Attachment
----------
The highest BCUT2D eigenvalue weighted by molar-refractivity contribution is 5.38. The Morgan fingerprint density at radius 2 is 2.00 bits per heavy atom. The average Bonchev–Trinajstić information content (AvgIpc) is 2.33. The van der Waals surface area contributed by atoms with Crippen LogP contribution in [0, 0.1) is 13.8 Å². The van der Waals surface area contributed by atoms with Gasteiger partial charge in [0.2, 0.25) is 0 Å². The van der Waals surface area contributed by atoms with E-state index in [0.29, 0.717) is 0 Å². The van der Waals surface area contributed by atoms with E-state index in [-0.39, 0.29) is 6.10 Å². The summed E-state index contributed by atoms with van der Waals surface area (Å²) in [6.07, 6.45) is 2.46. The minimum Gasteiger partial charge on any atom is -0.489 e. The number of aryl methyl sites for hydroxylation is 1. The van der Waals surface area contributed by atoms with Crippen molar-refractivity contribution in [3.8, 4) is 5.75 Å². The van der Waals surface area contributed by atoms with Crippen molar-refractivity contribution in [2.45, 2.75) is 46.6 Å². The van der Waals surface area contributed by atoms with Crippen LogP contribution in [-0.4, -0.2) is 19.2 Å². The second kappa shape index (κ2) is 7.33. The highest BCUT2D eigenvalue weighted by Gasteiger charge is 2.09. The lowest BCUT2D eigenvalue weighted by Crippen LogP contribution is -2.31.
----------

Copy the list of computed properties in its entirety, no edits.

The highest BCUT2D eigenvalue weighted by molar-refractivity contribution is 5.38. The Morgan fingerprint density at radius 2 is 2.00 bits per heavy atom. The average Bonchev–Trinajstić information content (AvgIpc) is 2.33. The van der Waals surface area contributed by atoms with Crippen LogP contribution in [0, 0.1) is 13.8 Å². The van der Waals surface area contributed by atoms with Gasteiger partial charge in [0.2, 0.25) is 0 Å². The van der Waals surface area contributed by atoms with E-state index in [0.29, 0.717) is 0 Å². The van der Waals surface area contributed by atoms with E-state index in [-0.39, 0.29) is 6.10 Å². The summed E-state index contributed by atoms with van der Waals surface area (Å²) in [6.07, 6.45) is 2.46. The minimum Gasteiger partial charge on any atom is -0.489 e. The number of aryl methyl sites for hydroxylation is 1. The van der Waals surface area contributed by atoms with Crippen molar-refractivity contribution in [3.8, 4) is 5.75 Å². The van der Waals surface area contributed by atoms with Crippen molar-refractivity contribution in [2.45, 2.75) is 46.6 Å². The van der Waals surface area contributed by atoms with Crippen LogP contribution in [-0.4, -0.2) is 19.2 Å². The second kappa shape index (κ2) is 7.33. The highest BCUT2D eigenvalue weighted by Gasteiger charge is 2.09. The lowest BCUT2D eigenvalue weighted by Crippen LogP contribution is -2.31.